My final day in Philadelphia with farewells and trip analysis.
The tour looks at the Founding Father and the Constitution and later attends a concert by the Philadelphia Orchestra.
A different view of Philadelphia's Old City and a little free time.
This is the third day's post about my Road Scholar Signature City Philadelphia adventure. It featured a walk up South Broad Street - Avenue of the Arts - toward Philadelphia's gigantic City Hall, the Masonic Temple and Reading Terminal Market for lunch. Later we had a bus tour of Philly.
I awoke Monday eager and ready for the first full Philadelphia tour day. Excited to see another of the oldest cities in America. But first here’s a few facts for you about early Philly‘s importance. It was centrally located within the original 13 colonies. An ideal location for the American leaders meeting to discuss the colonies’ future. Those talks eventually led to the revolt against England and USA’s founding. But the city’s history goes back even further. Charles II of England in 1681 granted William Penn a charter for what would become the Pennsylvania colony. Penn’s plan created a port city on the Delaware River and a place for religious tolerance. He named the city Philadelphia, Greek for “brotherly love” and as tour leader Tish always added “sisterly affection.” Philadelphia was the location for the First Continental Congress held before the Revolutionary War. The Second Continental Congress during that war. And the Constitutional Convention held after it. The tour this day would include those historic sites. I admit due to my recent health issue I was concerned about the walking requirement. According to Road Scholar this was a “keep the pace” tour. That meant walking two miles, standing on field trips and getting on and off buses. Exactly what our day’s adventure described. My roommate and new friend Virginia ate an overfull American breakfast in the hotel’s Balcony Cafe buffet. Then we boarded a Global bus to the Colonial City area, […]
I enjoyed my February Road Scholar trip so much I took another to historic, beautiful Philadelphia. This is the first of several photo heavy posts about my tour.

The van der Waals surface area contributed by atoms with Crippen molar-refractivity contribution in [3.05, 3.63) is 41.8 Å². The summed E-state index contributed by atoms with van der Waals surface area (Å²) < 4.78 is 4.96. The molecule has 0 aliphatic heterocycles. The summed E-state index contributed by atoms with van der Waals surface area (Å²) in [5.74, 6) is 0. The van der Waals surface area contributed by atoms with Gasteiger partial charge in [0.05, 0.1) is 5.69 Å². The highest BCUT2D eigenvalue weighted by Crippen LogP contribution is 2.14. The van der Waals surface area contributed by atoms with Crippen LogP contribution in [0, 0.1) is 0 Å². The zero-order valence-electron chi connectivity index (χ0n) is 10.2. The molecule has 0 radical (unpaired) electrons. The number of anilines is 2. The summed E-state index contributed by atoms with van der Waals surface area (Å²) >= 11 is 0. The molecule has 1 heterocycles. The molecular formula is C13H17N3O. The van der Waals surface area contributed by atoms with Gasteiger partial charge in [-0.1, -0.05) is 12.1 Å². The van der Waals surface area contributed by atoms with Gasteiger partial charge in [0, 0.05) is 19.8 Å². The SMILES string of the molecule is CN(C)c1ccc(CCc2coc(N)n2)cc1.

I thought you’d like to have all my St. Augustine tales in one place and wrap this up. Day 1. Road Scholar Trip to St. Augustine – Photos Day 2. Road Scholar Trip to St. Augustine Continued Day 3. Road Scholar Trip Part 3 Day 4. Road Scholar Trip – Flagler Day After breakfast the last morning Eddie-Joyce Geyer – […]
Day 4, January 17th, 2019 After breakfast and Ruth’s usual announcements the morning speaker was Mary Harkness Flagler – known today as Margaret Kaler. Margret is a “Tale Teller of St. Augustine” and as the first Mary Flagler, she told us colorful stories about the life and times of her dear departed husband Henry Flagler. I know this era is way past the […]
Day 3: Wednesday, January 16th, 2019 After breakfast, this day began with Dr. Ann Masters interpreting the voices and people of old St. Augustine by her poetry and her talk “Floridanos, Minorcans and Cattle Whip Crackers”. She described each group and how they lived lives in such close proximity that they knew each other and their ways. She revealed and then dispelled their cultural myths […]
Day 2: Tuesday, January 15, 2019 After breakfast at our hotel the guest speaker, Ken Barrett, helped us learn about fort Castillo de San Marcos and the eras it served. After boarding a tour bus he then led the group around the fort’s outside. I opted out because we couldn’t go inside the fort due to the government’s continued shut-down. Instead, three of […]